David Lee Brown
Jephthah, in English is pronounced jef'-tha, and he was the son of Gilead and a harlot (prostitute). He was from the Gilead region east of the Jordan and from the Israelite tribe of Manasseh. The other sons of Gilead rejected him, so he left his homeland and entered the land of Tob. While there, he gathered a bunch of hooligans or as the Bible says “vein men” who became a fighting force under his command. He was not held in any regard, except as a “Mighty Man of Valor”. When the Ammonites started oppressing the Israelites, yet again, the Israelites or more specifically the Gileadites, called out to Jephthah to lead their fighting force as their Captain. He fought and defeated the Ammonites, but that’s only part of his history.
Jephthah did not trust by faith that God would be with him in this conflict, so he made a vow to God. “And Jephthah vowed a vow unto the Lord, and said, If thou shalt without fail deliver the children of Ammon into mine hands, then it shall be, that whatsoever cometh forth of the doors of my house to meet me, when I return in peace from the children of Ammon, shall surely be the Lord's, and I will offer it up for a burnt offering.” (Judges 11:30-31) The average home of an Israelite of that era, about 1130 BC, had two stories. The lower level was for cooking, work activities and securing the animals at night. The second floor was for sleeping and entertaining guests. The same house design as when Jesus eat his last Passover meal with his disciples in the upper room, just before he was crucified. So, Jephthah was probably thinking an animal or possibly a
servant would come out of the house first, but no, his one and only child, his daughter came out of the house dancing with timbrels in her hands celebrating her father’s return. When he saw her he rent (ripped) his clothes, which was a sign of deep gut wrenching sorrow in those times. He was a faithful man of God, defender of his people and now a Judge over Israel, so he had to fulfill his vow to the Lord.
His vow was that whatever walked out of the house first was to be offered to the Lord as a burnt offering. Many scholars, including Hebrew scholars believe that Jephthah’s daughter was then sacrificed to God (killed and burned). Other scholars and I have a few problems with this interpretation. First, human sacrifice was prohibited by the Law of Moses, second, his daughter was not morning her pending death, but her pending life as a perpetual virgin, third, it was common practice for families to offer their firstborn to God as a servant in the Temple. God said to Moses, “Sanctify unto me all the firstborn, whatsoever openeth the womb among the children of Israel, both of man and of beast: it is mine.” (Exodus 13:2) This indicates to me that Jephthah’s daughter would be sent to work in the Temple, never to marry, never to have children, and never pass on her father’s bloodline. As Israelites, this life-changing event was devastating to a family with only one child. But even in his sorrow Jephthah fulfilled his vow to God without killing his daughter.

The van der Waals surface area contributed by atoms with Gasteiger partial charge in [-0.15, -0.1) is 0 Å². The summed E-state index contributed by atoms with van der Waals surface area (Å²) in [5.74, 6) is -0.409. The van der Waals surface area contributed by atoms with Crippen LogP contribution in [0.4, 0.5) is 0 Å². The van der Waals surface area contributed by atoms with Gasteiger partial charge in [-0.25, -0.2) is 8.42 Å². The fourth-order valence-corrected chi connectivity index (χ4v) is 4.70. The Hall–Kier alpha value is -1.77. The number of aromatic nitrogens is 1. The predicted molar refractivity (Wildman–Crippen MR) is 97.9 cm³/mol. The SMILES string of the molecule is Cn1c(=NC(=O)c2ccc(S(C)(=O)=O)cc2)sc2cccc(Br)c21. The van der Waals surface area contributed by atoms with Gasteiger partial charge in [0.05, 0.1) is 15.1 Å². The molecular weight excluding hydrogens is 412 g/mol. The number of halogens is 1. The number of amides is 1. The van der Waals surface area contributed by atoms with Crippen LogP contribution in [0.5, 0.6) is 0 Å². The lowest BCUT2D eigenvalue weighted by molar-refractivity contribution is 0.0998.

What can this lesson teach us? Why is it relevant to us, in our walk with the Lord? First, it teaches us to obey God by faith alone. Jephthah was basically trying to manipulate God by offering a vow with a prize for God if He helped him and Israel win against the Ammonites. The prize was a sacrifice. Second, make no vows. “But above all things, my brethren, swear not, neither by heaven, neither by the earth, neither by any other oath: but let your yea be yea; and your nay, nay; lest ye fall into condemnation.” (James 5:12) We are humans, so we have trouble keeping vows in the first place and when Jephthah was forced to keep his vow he was horrified and ripped his clothes in anguish. God want’s our faith not our vows. Third, we can take away from this lesson that when we promise God something, we should always be willing to follow through with our promise. Jephthah was a true man of God. He was faithful in his service to the Lord, offered his daughter up as a living sacrifice, in accordance with the Law, defended Israel and became a Judge over Israel for 6 years. He was a faithful man of God that should have never made that vow. He should have trusted God by faith alone.
Study and learn the Bible, so that you know what God’s will is, and live by faith, so that God’s will becomes the only will that matters.